Near the end of 2008, the commercial real estate world began falling apart. In the course of five months, an otherwise normal environment turned into a projected industrywide revenue decline of 30 percent to 60 percent for 2009.
At 49, I’m old enough to have lived through the savings and loan crisis and a few recessions of my own. A contrarian by nature, I was afraid the experts were right this time. Our 24-year-old, award-winning commercial real estate company was managing and transacting more than $1 billion worth of property in 2008. At an emergency retreat with our key staff, I suggested that the financial crisis was placing us in an economic life-or-death situation. The ideas that emerged from that critical retreat put us back on a growth path. Even more remarkable: A large number of the best ideas came from this marvelous group of young Americans in their 20s and 30s dubbed Generation Y or Millennials.
The plan was simple: We old-timers in our 40s and 50s would shore up our current customers, but we needed a different approach to find new ones. My Gen Yers’ tech-savvy ways and creativity helped deliver a 30 percent increase in revenue in 2009 at a time when most of our competitors saw their revenues shrink. We increased our market share and were able to recruit more talent.
To Gen Y, it’s not about finding people or marketing to them; it’s about closing the deal. “I can find anyone we want to find,” said one particularly dynamic Millennial on my staff, pointing to his smartphone. “See, here are the five prospects you say you’ve been trying to reach this past week.” His challenge, he said, was knowing what to say to the prospects. By combining their social networking savvy with the expertise of our older employees, we tripled the effectiveness of our business development efforts.
Labeled “needy” by the generations that preceded them, Gen Y is now growing out of its cushy childhood and developing an adult toughness born of coming into the workforce at the height of a very difficult recession. Most are keenly aware of America’s challenges. Each owns a $46,000 share of the national debt, a burden many view as the product of the pathological indulgences of the Baby Boomer. In generations prior, men like Roosevelt, Kennedy, King and Reagan spoke to younger generations about American exceptionalism. Today, those words are rarely uttered by self-absorbed Baby Boomers. Yet Gen Yers are entirely exceptional. One of my more productive Gen Y brokers plays softball on weekends with a buddy back from war. This friend now battles post-traumatic stress disorder after surviving bloody battle in Afghanistan. “We play for him, not for us,” the broker says. “It’s a duty, a privilege.” Exceptional, indeed.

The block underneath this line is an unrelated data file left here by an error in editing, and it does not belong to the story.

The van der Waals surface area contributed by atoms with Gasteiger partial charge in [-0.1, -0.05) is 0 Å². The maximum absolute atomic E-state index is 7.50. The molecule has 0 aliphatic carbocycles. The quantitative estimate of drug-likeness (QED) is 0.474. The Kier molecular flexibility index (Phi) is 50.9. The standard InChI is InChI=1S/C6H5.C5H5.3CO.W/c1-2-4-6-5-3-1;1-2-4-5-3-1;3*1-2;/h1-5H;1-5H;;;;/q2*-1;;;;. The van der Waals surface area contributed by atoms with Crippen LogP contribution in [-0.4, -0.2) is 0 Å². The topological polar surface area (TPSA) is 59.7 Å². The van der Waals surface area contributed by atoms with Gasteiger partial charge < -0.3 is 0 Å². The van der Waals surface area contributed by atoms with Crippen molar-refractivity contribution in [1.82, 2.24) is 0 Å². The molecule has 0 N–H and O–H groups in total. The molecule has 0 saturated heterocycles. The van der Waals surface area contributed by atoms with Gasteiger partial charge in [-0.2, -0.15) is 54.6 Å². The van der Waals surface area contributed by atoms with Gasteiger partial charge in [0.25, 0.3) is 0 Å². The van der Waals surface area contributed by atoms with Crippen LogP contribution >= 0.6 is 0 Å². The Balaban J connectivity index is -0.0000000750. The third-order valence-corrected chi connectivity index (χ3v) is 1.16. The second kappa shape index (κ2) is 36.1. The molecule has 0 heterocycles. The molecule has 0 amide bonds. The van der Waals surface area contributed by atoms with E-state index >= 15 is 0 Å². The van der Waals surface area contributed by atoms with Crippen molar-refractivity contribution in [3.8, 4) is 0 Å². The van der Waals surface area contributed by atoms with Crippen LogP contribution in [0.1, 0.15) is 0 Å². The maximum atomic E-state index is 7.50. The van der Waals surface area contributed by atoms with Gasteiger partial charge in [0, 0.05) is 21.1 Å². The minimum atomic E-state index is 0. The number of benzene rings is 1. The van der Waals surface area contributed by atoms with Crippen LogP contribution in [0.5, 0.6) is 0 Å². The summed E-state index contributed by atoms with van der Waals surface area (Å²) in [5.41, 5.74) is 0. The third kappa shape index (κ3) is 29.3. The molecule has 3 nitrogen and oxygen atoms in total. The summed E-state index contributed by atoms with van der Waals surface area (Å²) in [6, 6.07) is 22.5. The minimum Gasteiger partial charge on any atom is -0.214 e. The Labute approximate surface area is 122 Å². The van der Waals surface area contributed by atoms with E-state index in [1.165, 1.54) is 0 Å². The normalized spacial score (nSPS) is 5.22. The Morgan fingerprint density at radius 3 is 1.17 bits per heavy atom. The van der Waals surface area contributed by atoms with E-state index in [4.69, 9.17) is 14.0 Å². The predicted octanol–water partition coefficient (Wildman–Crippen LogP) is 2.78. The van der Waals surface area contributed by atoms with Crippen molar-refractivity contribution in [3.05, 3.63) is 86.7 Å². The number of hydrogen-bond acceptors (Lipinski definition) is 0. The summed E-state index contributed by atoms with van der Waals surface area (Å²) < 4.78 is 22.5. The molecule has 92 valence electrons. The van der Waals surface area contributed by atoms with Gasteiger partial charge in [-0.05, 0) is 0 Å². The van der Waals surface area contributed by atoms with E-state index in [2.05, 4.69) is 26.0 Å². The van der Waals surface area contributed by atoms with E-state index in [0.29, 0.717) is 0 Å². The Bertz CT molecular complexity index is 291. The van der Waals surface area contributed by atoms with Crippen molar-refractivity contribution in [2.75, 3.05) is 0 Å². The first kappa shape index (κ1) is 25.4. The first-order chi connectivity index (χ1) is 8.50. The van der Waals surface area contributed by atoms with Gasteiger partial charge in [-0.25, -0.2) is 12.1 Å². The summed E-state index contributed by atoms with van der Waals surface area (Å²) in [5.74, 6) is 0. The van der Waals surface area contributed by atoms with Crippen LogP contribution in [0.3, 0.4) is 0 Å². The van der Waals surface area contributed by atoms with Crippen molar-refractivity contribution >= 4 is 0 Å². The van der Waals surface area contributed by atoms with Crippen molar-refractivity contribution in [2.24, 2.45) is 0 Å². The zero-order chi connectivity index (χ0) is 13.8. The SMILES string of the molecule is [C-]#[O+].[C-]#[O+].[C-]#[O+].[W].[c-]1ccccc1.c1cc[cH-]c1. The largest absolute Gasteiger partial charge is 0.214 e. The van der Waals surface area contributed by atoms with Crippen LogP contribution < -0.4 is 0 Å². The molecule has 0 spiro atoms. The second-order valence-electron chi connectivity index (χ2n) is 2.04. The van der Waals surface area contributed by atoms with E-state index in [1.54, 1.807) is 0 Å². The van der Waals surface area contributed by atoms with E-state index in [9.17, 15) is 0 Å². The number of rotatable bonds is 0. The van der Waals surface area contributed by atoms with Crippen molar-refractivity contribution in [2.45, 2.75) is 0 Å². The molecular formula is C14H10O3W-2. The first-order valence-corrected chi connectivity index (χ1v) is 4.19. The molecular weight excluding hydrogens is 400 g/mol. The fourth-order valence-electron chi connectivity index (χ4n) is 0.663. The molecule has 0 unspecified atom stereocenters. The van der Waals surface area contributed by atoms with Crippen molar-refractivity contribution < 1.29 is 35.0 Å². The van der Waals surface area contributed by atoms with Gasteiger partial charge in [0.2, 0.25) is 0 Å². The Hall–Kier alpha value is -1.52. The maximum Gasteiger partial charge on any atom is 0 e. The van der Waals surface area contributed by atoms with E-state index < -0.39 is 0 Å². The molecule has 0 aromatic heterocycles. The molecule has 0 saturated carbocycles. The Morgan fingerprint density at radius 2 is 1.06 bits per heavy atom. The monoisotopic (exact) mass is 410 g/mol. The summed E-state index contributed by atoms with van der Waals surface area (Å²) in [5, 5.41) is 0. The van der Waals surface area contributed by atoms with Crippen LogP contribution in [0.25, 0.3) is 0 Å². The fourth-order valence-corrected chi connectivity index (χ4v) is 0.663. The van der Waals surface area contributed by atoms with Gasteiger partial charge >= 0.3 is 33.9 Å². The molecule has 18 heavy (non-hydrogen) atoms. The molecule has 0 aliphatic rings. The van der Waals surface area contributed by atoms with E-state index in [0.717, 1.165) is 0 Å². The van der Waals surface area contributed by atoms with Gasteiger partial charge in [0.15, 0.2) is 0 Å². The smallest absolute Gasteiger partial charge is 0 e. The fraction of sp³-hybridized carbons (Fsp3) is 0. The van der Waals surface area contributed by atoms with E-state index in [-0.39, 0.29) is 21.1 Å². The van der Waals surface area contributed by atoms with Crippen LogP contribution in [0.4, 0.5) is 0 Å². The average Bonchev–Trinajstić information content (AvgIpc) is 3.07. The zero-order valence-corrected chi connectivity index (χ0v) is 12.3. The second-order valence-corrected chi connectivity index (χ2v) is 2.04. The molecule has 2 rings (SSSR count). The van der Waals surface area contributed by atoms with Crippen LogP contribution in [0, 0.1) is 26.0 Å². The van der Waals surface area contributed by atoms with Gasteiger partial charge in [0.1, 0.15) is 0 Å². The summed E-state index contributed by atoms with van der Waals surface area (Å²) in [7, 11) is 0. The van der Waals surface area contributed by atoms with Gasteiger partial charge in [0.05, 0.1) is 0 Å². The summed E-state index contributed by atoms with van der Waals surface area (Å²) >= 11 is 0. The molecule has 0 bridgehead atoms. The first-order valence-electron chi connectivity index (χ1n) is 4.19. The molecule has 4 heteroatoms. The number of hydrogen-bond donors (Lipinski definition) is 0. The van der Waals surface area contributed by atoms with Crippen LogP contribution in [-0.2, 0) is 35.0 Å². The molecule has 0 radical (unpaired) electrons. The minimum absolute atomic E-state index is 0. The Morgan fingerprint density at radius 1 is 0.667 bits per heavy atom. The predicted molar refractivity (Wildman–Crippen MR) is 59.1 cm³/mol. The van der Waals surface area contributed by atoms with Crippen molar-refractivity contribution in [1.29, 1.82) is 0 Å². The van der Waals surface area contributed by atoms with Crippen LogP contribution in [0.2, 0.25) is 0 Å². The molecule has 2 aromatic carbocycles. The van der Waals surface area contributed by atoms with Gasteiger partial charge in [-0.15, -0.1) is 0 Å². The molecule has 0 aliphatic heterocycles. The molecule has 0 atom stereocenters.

Tom Brokaw’s book The Greatest Generation makes a compelling case for the exceptionalism of those who carried us through World War II and led the American economy in the years that followed. Gen Y, made of different stuff, is proving its greatness in the workplace. Theirs is a world where connections can be forged with anyone on the globe, making them especially useful in difficult economic times where re-engaging the market is a survival tactic, not a department within a company. They move fast and they become bored fast, demanding a form of leadership that respects their creative and nimble side but helps organize it for a common purpose. They might have been stuck with the “needy” label, but the recession has hardened them, making them a force to be reckoned with in American business. And it’s given the really good ones an enviable work ethic.
We’re not deep into their book yet. But theirs may be just as good a read as Brokaw’s when it’s done.